UN Women Australia MBA scholarships awarded to drivers of workplace change

25 February 2020
Recipients committed to diversity in engineering and medicine
The University of Sydney Business School has awarded UN Women Australia MBA scholarships to two very different people, one a doctor, the other an engineer, who share a commitment to effecting "long-lasting change."

With the support of UN Woman Australia MBA scholarships, Dr Sarah Michael will join the Business School's Global Executive MBA program while Mauritius-born engineer Mayuri Manraj will enrol in its part-time MBA program

Sarah Michael

Dr Sarah Michael

Dr Michael, who is currently a Deputy Director of Medical Services at Sydney St Vincent's hospital, plans to use the skills gained through the Global Executive MBA program to "develop a legacy supporting junior doctors with a focus on female and indigenous doctors."

In her role, Dr Michael is already responsible for almost 400 junior doctors and has developed a number of wellbeing and teaching initiatives. She has also improved governance structures and established a Centre of Excellence for Aboriginal Junior Doctors.

"I believe this affirmative action, which is the first of its kind in NSW and possibly Australia, is an opportunity to support Aboriginal junior doctors during their prevocational and specialist training, recognising they may face greater challenges than others."

"It also aims to develop them into the future leaders of tomorrow's healthcare system, working alongside them to better our nation's Indigenous health outcomes," she said.

Over the next three to five years, Dr Michael hopes to "embed support projects on the pillars of clinical safety, education and training, culture and engagement and workforce sustainability."

Mayuri Manraj

Mayuri Manraj

Engineer Mayuri Manraj shares Dr Michael's passion for change that benefits people.

Ms Manraj is currently a Project Manager with the Australian subsidiary of the global infrastructure consultancy company Aurecon Australia Pty Ltd, which she joined after migrating from Mauritius and completing her engineering studies.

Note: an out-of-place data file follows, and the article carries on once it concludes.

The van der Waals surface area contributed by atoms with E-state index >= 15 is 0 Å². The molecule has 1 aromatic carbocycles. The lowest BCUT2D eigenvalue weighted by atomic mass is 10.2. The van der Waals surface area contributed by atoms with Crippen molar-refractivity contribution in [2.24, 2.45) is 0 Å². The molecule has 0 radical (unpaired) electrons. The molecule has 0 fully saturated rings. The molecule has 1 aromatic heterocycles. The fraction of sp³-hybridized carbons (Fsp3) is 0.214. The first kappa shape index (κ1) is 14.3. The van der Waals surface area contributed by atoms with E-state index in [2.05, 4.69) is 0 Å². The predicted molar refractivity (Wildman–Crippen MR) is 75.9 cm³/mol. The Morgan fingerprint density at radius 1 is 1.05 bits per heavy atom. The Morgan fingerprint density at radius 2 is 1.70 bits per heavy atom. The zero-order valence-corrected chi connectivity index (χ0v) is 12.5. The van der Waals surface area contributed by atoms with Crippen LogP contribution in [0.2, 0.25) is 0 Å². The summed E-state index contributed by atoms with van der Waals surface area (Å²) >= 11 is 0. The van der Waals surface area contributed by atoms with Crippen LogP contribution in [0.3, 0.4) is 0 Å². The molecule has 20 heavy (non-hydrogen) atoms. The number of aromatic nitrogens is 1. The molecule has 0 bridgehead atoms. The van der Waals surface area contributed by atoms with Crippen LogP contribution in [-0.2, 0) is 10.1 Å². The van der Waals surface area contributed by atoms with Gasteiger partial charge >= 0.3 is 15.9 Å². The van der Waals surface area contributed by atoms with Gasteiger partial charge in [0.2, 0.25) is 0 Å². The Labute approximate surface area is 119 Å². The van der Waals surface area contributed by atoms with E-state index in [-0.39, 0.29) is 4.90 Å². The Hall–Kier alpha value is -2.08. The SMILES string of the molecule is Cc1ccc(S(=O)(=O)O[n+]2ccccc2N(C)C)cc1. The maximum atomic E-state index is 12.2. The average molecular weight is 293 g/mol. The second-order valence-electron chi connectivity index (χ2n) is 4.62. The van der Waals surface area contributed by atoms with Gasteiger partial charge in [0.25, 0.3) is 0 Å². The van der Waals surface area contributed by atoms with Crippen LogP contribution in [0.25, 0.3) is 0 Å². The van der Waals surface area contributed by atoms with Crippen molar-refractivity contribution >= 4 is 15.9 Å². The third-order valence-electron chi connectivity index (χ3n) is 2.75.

Over the past seven years Ms Manraj has worked on what she calls "city-shaping" projects in Victoria and NSW and she has long been passionate about culturally diverse project teams.

Last year she was nominated to lead the Diversity and Inclusion action team in her company's NSW office. "The team focused on overcoming gender and LGBTI issues, as well as improving Aurecon's involvement with Aboriginal communities," Ms Manraj explained.

"To tackle today's global complex challenges, the landscape of the engineering industry needs to radically change to mirror our society, which is broadly diverse in nature," she said. "Hence my passion to bring more women, particularly from different cultures to the industry and support them to the best of my ability to progress to the decision-making levels."

"As a champion for diversity in the workplace, I strongly advocate for increased flexibility and change in our hiring practices not only to eliminate unconscious biases but also to encourage more women into the engineering industry."

"With the help of the part-time MBA, my goal is to lead a business unit which delivers projects that supports communities worldwide to thrive in a sustainable way," Ms Manraj concluded.

The views and the ambitions of the scholarship recipients are very much aligned with UN Women Australia's commitment to women and girls around the world.

UN Women Australia describes itself as a "champion for women and girls" with a responsibility for promoting women's empowerment and gender equality and accelerating progress to meet the needs of women and girls worldwide."

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